Lyrical telling of the Loggerhead turtle's journey from hatching, to surviving in the ocean and returning to lay her eggs on the same beach she was born.  Really, I would recommend any book by Nicola Davies!  

A Splash of Red: The Life and Art of Horace Pippin by Jen Bryant and illustrated by Melissa Sweet

I read this book to my class during our Mock Caldecott.  I chose it because I am such a big fan of Melissa Sweet's illustrations and the wonderful story of a everyday person overcoming obstacles including war and a terrible injury.  I loved reading the notes at the end describing the research both author and illustrator did to prepare for writing and illustrating the book also.  But sometimes my young students surprise me with how emotionally they connect to a story.  This was one of those times.  They loved Horace and his story.  They loved how he persevered.  They noticed that after the war he was sad.  They could tell by the colors in his art.  They also noticed that Melissa Sweet was also the illustrator of the series, Pinky and Rex!

Daredevil: The Daring Life of Betty Skelton by Meghan McCarthy

Growing up in the 1930's Betty didn't like to do what was acceptable or "normal" for little girls.  She liked playing with trucks and dreamed of flying one day.  My second graders are always shocked to find out that not very long ago girls weren't allowed to do all the things they can do now.  They are stunned when they learn that women couldn't vote either in "the olden days".  When Betty is not selected to be an astronaut they yell, "That's not fair."  At the end of our reading one of my students suggested that Betty might be a lot like Horace Pippin.  She found a way to do what she dreamed, even though everyone said she couldn't because she was a girl.  Horace finds a way to do what he dreams too.

Abe's Honest Words: The Life of Abraham Lincoln by Doreen Rappaport and illustrated by Kadir Nelson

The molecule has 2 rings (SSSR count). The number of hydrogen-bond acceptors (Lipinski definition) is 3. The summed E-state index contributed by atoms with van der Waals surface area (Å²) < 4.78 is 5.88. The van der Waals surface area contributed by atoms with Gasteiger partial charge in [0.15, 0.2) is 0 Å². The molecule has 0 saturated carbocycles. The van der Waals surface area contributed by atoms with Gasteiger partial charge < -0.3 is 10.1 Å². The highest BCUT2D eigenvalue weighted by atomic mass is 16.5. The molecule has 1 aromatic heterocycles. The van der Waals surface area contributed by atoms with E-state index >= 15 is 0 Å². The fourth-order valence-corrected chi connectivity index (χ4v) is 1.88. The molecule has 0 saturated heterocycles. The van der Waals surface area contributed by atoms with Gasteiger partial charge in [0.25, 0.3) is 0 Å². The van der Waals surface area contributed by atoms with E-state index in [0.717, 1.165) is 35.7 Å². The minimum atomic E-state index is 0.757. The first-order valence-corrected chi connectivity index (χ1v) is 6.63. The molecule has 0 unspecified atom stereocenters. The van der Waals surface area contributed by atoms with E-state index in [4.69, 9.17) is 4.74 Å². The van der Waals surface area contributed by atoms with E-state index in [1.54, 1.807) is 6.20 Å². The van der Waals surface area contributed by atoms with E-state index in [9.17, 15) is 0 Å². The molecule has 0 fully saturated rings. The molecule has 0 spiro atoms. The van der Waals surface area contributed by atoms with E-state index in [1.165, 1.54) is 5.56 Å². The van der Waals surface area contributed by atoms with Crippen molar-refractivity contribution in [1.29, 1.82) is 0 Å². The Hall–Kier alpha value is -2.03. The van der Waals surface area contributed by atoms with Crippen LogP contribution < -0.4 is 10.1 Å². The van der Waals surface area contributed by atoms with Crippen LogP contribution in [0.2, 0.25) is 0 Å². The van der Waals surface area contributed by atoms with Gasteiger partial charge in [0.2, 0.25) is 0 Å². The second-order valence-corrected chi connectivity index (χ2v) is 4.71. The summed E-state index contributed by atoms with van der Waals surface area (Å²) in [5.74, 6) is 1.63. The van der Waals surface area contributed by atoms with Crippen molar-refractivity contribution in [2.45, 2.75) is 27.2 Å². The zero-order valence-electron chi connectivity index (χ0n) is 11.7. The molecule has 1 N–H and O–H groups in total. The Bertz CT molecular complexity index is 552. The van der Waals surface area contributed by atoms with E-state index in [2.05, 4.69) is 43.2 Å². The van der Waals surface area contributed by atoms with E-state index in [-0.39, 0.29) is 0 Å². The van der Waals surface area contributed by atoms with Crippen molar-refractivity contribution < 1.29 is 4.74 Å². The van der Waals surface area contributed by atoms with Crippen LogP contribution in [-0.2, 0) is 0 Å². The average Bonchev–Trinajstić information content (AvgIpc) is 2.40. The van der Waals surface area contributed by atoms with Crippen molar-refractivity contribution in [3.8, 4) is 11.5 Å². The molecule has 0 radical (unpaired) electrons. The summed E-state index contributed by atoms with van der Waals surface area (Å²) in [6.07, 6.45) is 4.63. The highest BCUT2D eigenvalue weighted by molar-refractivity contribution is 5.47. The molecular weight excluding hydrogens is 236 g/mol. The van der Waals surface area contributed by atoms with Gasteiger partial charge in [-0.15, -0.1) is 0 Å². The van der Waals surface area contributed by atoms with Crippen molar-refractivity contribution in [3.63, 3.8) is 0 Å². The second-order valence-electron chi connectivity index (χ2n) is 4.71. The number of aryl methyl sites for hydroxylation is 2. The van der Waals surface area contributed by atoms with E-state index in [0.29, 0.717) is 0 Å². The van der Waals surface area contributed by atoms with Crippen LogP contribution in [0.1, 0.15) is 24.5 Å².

I grew up in the "Land of Lincoln", so I have a real soft spot in my heart for Abraham Lincoln.  Standing before the Lincoln Memorial for the first time a few years ago I actually had tears in my eyes. Kadir Nelson's illustrations are stunning and mesmerizing.  I love how Doreen Rappaport's telling of Lincoln's life shows how he overcome so many obstacles.  My student's know he was the 16th president, but this book really provides something new for them.  Doreen Rappaport has a ton of other biographies that I would also recommend.  And please be sure to check out Kadir Nelson's Nelson Mandela, which I have not read to my class yet!

Helen's Big World: The Life of Helen Keller by Doreen Rappaport and illustrated by Matt Tavares

There are so many, many books written on Helen Keller!  You might think you have seen them all, read them all, and an author couldn't possibly bring anything new to the story of Helen Keller.  But you would be wrong my friend!  This is the perfect book for introducing Helen Keller to my second graders.  Most have never heard of her before and the the story of her tragic illness is shocking to them. Helen's story is the ultimate of a person who overcomes obstacles in her life.  Did I mention how much I love the narrative style of Doreen Rappaport?

Fifty Cents and a Dream: Young Booker T. Washington by Jabari Asim and illustrated by Bryan Collier

A powerful story of how young Booker overcomes hardship to learn to read.  A truly inspiring story.  So many of my students take for granted their right to learn to read and go to school.  This book is a gateway to discussing many issues including slavery and the fact that many children in the world still don't learn to read.  The story really hits home the value of an education without hitting the reader on the head!  Very moving story.